City Circle: Designed for the discerning

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The bar was set 20 years ago by its Japanese parent JTB. Today, even though there are fewer Japanese customers, City Circle still maintains the same standards. Quality is key

London operator City Circle was initially started by Japanese company JTB in 1999 to serve incoming Japanese tourists, as it was struggling to find the right quality and quantity of coaches.

They were very discerning travellers and expected a certain level of customer service. Back home in Japan coach drivers wore white gloves and hats.

Managing Director Neil Pegg says: “Setting up City Circle solved a problem and for the first two or three years we solely did our own parent company work.

“We quickly got a good reputation in the incoming tourist market and business grew over the years to a point where we were taking on clients from many different nationalities.

“Today we handle clients from all corners of the globe, mostly international. Most of our work is incoming tourist business.”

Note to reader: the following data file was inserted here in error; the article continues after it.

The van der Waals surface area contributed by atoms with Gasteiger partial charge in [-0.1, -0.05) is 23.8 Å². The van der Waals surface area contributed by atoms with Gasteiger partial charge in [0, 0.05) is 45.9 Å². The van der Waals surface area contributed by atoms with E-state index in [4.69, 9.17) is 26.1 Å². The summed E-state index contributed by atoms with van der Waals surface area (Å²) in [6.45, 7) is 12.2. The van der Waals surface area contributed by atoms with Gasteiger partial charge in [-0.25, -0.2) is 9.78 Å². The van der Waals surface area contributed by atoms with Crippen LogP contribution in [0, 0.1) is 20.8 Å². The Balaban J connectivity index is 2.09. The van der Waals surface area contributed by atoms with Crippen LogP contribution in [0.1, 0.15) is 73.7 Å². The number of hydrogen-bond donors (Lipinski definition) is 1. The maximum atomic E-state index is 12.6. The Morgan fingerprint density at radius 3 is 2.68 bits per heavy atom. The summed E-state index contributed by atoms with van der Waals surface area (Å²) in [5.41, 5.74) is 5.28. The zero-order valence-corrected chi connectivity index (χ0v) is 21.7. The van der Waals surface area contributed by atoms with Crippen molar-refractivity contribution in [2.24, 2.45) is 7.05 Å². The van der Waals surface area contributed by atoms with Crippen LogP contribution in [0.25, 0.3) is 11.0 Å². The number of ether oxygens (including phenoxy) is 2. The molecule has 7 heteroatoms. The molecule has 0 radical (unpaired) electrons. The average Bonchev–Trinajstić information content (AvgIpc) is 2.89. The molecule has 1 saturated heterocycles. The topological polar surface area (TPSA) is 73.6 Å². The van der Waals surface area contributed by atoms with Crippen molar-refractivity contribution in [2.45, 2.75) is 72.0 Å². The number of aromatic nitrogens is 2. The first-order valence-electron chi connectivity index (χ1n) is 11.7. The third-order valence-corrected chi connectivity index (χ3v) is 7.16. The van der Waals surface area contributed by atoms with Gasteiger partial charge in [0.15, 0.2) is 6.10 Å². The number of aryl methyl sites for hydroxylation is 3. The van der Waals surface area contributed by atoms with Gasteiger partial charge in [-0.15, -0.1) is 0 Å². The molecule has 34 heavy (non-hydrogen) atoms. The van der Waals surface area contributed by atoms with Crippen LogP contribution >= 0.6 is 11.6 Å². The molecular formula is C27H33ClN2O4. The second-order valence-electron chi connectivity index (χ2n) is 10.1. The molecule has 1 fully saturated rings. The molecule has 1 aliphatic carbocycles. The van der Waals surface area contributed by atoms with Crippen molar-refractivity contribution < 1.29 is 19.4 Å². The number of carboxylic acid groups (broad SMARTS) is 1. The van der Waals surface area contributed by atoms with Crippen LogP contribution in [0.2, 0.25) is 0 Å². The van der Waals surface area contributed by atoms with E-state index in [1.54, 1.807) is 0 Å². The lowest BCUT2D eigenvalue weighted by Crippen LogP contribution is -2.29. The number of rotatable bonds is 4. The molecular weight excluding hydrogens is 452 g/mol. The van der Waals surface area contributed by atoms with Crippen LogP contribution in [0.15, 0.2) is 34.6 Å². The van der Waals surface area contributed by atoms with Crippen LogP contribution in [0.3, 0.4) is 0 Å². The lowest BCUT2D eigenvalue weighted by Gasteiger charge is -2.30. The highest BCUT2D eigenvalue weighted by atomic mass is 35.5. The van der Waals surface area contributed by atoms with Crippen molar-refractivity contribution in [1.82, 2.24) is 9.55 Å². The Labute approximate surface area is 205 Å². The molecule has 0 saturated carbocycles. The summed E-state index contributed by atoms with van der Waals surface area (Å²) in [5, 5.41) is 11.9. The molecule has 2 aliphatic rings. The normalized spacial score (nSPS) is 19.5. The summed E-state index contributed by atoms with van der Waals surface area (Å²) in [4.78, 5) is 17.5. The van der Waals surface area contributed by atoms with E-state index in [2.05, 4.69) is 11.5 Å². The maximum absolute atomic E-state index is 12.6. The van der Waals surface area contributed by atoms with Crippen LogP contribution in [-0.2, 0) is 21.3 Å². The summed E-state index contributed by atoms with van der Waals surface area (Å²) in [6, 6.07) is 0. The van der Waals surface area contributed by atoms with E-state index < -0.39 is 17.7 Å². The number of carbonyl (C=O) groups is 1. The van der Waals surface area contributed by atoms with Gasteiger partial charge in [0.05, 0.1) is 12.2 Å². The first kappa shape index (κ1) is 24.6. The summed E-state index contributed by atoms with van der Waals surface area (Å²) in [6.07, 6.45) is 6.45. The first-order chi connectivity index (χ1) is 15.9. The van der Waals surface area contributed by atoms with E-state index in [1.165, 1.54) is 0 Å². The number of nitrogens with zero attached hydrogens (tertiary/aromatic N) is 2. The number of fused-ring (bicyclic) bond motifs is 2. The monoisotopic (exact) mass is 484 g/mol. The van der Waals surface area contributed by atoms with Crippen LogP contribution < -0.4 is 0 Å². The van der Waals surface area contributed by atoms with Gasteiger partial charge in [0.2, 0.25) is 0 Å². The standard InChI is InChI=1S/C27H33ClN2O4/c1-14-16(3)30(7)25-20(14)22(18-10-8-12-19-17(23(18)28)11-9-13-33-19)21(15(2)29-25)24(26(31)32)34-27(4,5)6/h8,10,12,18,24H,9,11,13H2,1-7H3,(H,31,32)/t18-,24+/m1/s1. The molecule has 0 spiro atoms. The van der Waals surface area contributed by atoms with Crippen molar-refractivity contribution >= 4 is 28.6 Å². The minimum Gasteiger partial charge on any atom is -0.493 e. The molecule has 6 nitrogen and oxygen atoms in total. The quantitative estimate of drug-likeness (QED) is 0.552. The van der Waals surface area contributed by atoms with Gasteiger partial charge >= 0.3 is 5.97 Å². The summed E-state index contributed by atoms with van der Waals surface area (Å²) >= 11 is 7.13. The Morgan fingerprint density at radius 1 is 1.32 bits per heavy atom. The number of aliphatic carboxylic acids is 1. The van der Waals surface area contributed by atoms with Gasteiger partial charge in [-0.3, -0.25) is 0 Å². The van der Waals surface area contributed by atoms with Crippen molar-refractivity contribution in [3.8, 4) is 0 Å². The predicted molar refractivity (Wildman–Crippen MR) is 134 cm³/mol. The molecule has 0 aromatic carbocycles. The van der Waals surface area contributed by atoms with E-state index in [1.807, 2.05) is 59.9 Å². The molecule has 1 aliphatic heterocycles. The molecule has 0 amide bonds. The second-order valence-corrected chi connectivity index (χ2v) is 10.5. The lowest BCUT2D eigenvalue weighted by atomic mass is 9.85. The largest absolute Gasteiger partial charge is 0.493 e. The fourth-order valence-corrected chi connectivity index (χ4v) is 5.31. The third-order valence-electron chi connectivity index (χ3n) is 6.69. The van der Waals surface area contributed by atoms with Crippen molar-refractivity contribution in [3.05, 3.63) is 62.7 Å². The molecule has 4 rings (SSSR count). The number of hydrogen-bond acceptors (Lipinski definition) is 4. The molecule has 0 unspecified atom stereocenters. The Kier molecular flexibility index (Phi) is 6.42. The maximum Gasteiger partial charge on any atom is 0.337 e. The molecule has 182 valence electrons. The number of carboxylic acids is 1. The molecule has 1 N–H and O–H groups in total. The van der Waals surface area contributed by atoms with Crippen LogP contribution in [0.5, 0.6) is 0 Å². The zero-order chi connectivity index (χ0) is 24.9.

Around 40% of the fleet is in contract colours for incoming tour operators.

“The American market is the biggest and most lucrative,” adds Neil. “We tour around the UK and Ireland but also take coaches of tourists sightseeing in London, do transfers from airports and ports, and the cruise ship business is very big for us.”

European work

Over the years the European market has changed. “That business is not there anymore,” says Neil. “They’re all on the cheap airlines doing it themselves.

“In a previous life we would be sending 30-40 coaches a day to meet tour passengers at Harwich, Stansted and Gatwick, all coming from Germany and Scandinavian countries.

“But we do have a lot of European businesses that will hold conferences here so will need to be met from their flight or train, but that’s a business purpose, plus entertainment, sightseeing and evenings out.”

City Circle’s proximity to London is an advantage even out of season.

“We are still busy in the winter,” adds Neil. “We do some rail replacement, but London is good as an all year-round destination and clients bring in more budget-priced winter packages.”

Over the last 20 years the fleet has grown to a total of 64 premier coaches, which are also used for transporting business executives to high-end corporate functions, promotions, conferences and product launches.

The fleet changes

In 2013 Neil made changes to the fleet, which at the time consisted mainly of Neoplans.

He says: “We were looking for some 36-seat, 10.8m vehicles and Scania Irizar was able to build one to our specification. They didn’t exist at the time and we started with four of them.

City Circle

“The relationship worked well and then we managed to do a deal. We buy quite a lot of vehicles at any one time as the fleet policy is to keep the vehicles for three years, four seasons, so we’re primarily replacing about 20 vehicles every year.